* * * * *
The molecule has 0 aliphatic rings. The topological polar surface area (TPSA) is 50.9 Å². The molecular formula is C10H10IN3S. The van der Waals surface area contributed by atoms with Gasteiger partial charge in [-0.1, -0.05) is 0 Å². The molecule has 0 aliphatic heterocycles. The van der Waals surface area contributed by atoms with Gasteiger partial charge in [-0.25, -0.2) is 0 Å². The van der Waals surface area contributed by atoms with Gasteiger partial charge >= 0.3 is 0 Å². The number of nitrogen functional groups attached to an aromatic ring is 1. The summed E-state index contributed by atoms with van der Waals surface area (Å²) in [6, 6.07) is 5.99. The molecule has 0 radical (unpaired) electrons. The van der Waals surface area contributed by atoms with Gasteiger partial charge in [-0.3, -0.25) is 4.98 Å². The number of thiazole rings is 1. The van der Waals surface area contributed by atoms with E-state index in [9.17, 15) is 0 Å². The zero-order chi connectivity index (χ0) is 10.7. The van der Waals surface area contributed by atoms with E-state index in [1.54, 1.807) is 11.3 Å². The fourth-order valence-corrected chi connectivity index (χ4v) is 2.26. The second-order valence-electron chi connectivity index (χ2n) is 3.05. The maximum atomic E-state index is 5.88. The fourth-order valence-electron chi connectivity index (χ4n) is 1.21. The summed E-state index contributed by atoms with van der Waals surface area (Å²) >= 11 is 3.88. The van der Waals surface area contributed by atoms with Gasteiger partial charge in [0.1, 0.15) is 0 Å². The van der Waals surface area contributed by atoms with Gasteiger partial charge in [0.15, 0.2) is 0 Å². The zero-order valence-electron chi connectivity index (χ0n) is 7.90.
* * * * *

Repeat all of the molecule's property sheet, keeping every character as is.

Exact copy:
The molecule has 0 aliphatic rings. The topological polar surface area (TPSA) is 50.9 Å². The molecular formula is C10H10IN3S. The van der Waals surface area contributed by atoms with Gasteiger partial charge in [-0.1, -0.05) is 0 Å². The molecule has 0 aliphatic heterocycles. The van der Waals surface area contributed by atoms with Gasteiger partial charge in [-0.25, -0.2) is 0 Å². The van der Waals surface area contributed by atoms with Gasteiger partial charge >= 0.3 is 0 Å². The number of nitrogen functional groups attached to an aromatic ring is 1. The summed E-state index contributed by atoms with van der Waals surface area (Å²) in [6, 6.07) is 5.99. The molecule has 0 radical (unpaired) electrons. The van der Waals surface area contributed by atoms with Gasteiger partial charge in [-0.3, -0.25) is 4.98 Å². The number of thiazole rings is 1. The van der Waals surface area contributed by atoms with E-state index in [9.17, 15) is 0 Å². The zero-order chi connectivity index (χ0) is 10.7. The van der Waals surface area contributed by atoms with E-state index in [1.54, 1.807) is 11.3 Å². The fourth-order valence-corrected chi connectivity index (χ4v) is 2.26. The second-order valence-electron chi connectivity index (χ2n) is 3.05. The maximum atomic E-state index is 5.88. The fourth-order valence-electron chi connectivity index (χ4n) is 1.21. The summed E-state index contributed by atoms with van der Waals surface area (Å²) >= 11 is 3.88. The van der Waals surface area contributed by atoms with Gasteiger partial charge in [0.1, 0.15) is 0 Å². The van der Waals surface area contributed by atoms with Gasteiger partial charge in [0.15, 0.2) is 0 Å². The zero-order valence-electron chi connectivity index (χ0n) is 7.90.